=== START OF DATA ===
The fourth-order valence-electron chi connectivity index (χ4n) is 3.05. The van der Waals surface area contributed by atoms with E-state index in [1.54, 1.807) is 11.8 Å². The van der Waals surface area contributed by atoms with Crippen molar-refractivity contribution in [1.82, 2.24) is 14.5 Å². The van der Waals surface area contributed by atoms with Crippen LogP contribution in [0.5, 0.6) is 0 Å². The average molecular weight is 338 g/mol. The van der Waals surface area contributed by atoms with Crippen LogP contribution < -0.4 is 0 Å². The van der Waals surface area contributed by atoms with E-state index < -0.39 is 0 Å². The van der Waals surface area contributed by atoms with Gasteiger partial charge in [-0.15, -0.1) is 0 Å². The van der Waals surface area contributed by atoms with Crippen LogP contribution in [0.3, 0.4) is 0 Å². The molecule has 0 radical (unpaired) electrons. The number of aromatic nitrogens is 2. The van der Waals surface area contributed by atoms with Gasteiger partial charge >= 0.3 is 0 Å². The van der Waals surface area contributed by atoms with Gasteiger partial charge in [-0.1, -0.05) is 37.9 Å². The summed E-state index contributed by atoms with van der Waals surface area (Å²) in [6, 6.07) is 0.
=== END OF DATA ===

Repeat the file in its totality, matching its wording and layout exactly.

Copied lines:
The fourth-order valence-electron chi connectivity index (χ4n) is 3.05. The van der Waals surface area contributed by atoms with E-state index in [1.54, 1.807) is 11.8 Å². The van der Waals surface area contributed by atoms with Crippen molar-refractivity contribution in [1.82, 2.24) is 14.5 Å². The van der Waals surface area contributed by atoms with Crippen LogP contribution in [0.5, 0.6) is 0 Å². The average molecular weight is 338 g/mol. The van der Waals surface area contributed by atoms with Crippen LogP contribution < -0.4 is 0 Å². The van der Waals surface area contributed by atoms with E-state index < -0.39 is 0 Å². The van der Waals surface area contributed by atoms with Gasteiger partial charge in [-0.15, -0.1) is 0 Å². The van der Waals surface area contributed by atoms with Crippen LogP contribution in [0.3, 0.4) is 0 Å². The molecule has 0 radical (unpaired) electrons. The number of aromatic nitrogens is 2. The van der Waals surface area contributed by atoms with Gasteiger partial charge >= 0.3 is 0 Å². The van der Waals surface area contributed by atoms with Gasteiger partial charge in [-0.1, -0.05) is 37.9 Å². The summed E-state index contributed by atoms with van der Waals surface area (Å²) in [6, 6.07) is 0.